Most weeks, I focus this column on individual performers, bands, venues, album releases, various events and even album releases. This week is different.
Along with the diverse array or indie, rock, blues, bluegrass, jazz, Celtic and whatever else we have going on in our music community, we also have a classical ensemble, and a very good one at that: The Allegria Ensemble.
“We are a group of classical musicians who perform in various combinations for concerts, educational programs and private events,” Allegria violinist Debbie Trudeau said. “You’ll also see us in the local orchestras like Pennsylvania Chamber Orchestra and Penn’s Woods Music Festival.”
The Allegria Ensemble’s core consist of five members, each of whom sits in and out of gigs depending on the needs of the venue and the music. They are: Trudeau, who plays violin and viola, Mark Minnich and Sally Williams Minnich, who play play violin, cellist Jon Dexter and Robyn Dixon Costa, who plays oboe and English horn.
It is a decidedly string ensemble, and by decidedly I mean it definitely is, which is interesting to note because a quick internet search of musical ensembles results in a lot of specificity regarding what constitutes a musical ensemble. There are different iterations, different sizes, different instrumentation and classical music certainly creates one of the most diverse webs of instrumentation.
“Personnel has changed over the years and now we have a string quartet (two violins, viola and cello) and oboe to create interesting mix of combinations including quintet, quartet, trios and duos,” Trudeau said.
Musicians who play classical music are often really talented and very passionate about what they are playing, which makes sense. It’s hard music to learn, harder to compose and exhilarating to perform. My entry to classical music came via “Amadeus,” a movie that came out in the 1980s about Mozart. He was sensational, and that led me through Beethoven and then Bach, along with some others. Bach ultimately stuck with me because of how easily his compositions translate to the mandolin, but which I stopped trying to replicate after hearing Chris Thile’s Sublime album covering a collection of Bach sonatas.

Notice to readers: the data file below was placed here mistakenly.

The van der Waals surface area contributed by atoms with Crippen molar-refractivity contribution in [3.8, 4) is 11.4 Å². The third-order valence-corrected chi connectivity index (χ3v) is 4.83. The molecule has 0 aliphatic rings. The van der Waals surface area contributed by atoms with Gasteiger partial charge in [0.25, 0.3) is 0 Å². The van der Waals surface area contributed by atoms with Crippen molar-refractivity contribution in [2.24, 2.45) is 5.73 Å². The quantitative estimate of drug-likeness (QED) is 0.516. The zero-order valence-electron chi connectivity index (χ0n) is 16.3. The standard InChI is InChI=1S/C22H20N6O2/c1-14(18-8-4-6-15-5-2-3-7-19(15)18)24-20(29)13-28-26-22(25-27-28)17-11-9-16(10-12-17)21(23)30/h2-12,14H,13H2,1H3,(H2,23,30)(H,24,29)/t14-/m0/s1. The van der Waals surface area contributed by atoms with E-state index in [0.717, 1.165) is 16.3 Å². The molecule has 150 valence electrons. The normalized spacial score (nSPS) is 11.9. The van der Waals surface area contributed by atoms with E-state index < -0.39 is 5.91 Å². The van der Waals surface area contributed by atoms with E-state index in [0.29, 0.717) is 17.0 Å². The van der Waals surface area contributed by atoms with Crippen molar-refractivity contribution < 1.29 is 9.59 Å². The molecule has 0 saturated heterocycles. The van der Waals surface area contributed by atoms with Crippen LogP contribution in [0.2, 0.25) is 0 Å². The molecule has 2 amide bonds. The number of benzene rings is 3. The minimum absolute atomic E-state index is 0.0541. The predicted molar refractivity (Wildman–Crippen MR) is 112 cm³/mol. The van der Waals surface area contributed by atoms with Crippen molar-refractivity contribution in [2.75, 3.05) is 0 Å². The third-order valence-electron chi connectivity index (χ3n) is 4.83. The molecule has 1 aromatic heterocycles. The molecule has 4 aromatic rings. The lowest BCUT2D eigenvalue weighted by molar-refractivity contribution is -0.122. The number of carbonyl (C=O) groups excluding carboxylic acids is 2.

“Classical music encompasses our western heritage and worldwide cultures spanning over 500 years,” Trudeau said. “It has amazing richness and depth, yet is always living and evolving. So many different emotions and colors are available. Can you imagine going to an art museum and seeing only one style on the wall?”
Tackling those diverse styles is art of the thrill of playing in a classical ensemble, an ensemble that is not particularly concerned with composing new classical music, but is often focused on the art of synthesizing a handful of complex musical parts to create a coherent whole. Members of The Allegria Ensemble relish the challenge.
“Playing in a small ensemble challenges us to do our best work,” Trudeau said. “There is no hiding behind the loud instruments or large section group. Playing with these particular musicians keeps me on my toes. We have a musical chemistry between us in all combinations that makes it a joy to do our work.”
Locally, The Allegria Ensemble enjoys playing all types of gigs, and will continue to do so as 2019 unfolds. Right now, the ensemble is taking a temporary breath of fresh air so a few members of the group can focus on the new additions in their families. But, when the ensemble gets back together it promises new music and an all access pass to the all-encompassing, all pervasive musical pocket.
“When it clicks, there’s a lightness to the work,” Trudeau said. “I imagine it’s like when a rider finds that moment with a great racehorse, letting the run effortlessly unfold. In our musical performances there are often moments of grace where the whole is greater than the sum of the parts. We share a musical journey as one heart and mind, creating a magical experience which our listeners get to share.”